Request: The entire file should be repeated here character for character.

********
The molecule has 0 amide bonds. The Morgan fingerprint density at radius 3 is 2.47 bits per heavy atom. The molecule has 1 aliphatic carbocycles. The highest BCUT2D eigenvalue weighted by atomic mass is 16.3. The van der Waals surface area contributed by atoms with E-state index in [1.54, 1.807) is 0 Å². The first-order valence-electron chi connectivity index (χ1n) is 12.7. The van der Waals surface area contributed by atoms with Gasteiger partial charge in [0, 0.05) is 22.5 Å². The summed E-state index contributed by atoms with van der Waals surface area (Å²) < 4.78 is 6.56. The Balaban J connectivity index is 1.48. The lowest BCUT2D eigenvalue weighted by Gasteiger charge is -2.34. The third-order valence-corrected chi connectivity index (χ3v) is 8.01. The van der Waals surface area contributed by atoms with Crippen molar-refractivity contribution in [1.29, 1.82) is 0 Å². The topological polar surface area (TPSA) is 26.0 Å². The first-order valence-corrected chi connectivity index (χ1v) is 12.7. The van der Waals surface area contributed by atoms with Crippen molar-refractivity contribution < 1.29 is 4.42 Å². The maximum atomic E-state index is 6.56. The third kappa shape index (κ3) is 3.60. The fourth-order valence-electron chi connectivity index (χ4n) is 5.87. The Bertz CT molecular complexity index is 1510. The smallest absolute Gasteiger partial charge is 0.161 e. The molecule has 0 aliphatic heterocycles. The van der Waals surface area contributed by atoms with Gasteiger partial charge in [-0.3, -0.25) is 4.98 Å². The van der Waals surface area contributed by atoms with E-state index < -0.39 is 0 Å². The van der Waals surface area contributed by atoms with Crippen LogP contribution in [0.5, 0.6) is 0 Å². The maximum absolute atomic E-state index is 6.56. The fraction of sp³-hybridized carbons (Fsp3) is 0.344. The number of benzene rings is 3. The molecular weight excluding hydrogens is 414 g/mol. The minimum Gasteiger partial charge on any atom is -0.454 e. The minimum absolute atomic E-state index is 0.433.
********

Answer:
The molecule has 0 amide bonds. The Morgan fingerprint density at radius 3 is 2.47 bits per heavy atom. The molecule has 1 aliphatic carbocycles. The highest BCUT2D eigenvalue weighted by atomic mass is 16.3. The van der Waals surface area contributed by atoms with E-state index in [1.54, 1.807) is 0 Å². The first-order valence-electron chi connectivity index (χ1n) is 12.7. The van der Waals surface area contributed by atoms with Gasteiger partial charge in [0, 0.05) is 22.5 Å². The summed E-state index contributed by atoms with van der Waals surface area (Å²) < 4.78 is 6.56. The Balaban J connectivity index is 1.48. The lowest BCUT2D eigenvalue weighted by Gasteiger charge is -2.34. The third-order valence-corrected chi connectivity index (χ3v) is 8.01. The van der Waals surface area contributed by atoms with Crippen molar-refractivity contribution in [1.29, 1.82) is 0 Å². The topological polar surface area (TPSA) is 26.0 Å². The first-order valence-corrected chi connectivity index (χ1v) is 12.7. The van der Waals surface area contributed by atoms with Crippen molar-refractivity contribution < 1.29 is 4.42 Å². The maximum atomic E-state index is 6.56. The third kappa shape index (κ3) is 3.60. The fourth-order valence-electron chi connectivity index (χ4n) is 5.87. The Bertz CT molecular complexity index is 1510. The smallest absolute Gasteiger partial charge is 0.161 e. The molecule has 0 aliphatic heterocycles. The van der Waals surface area contributed by atoms with Gasteiger partial charge in [-0.3, -0.25) is 4.98 Å². The van der Waals surface area contributed by atoms with E-state index < -0.39 is 0 Å². The van der Waals surface area contributed by atoms with Crippen LogP contribution in [0.5, 0.6) is 0 Å². The maximum absolute atomic E-state index is 6.56. The fraction of sp³-hybridized carbons (Fsp3) is 0.344. The number of benzene rings is 3. The molecular weight excluding hydrogens is 414 g/mol. The minimum Gasteiger partial charge on any atom is -0.454 e. The minimum absolute atomic E-state index is 0.433.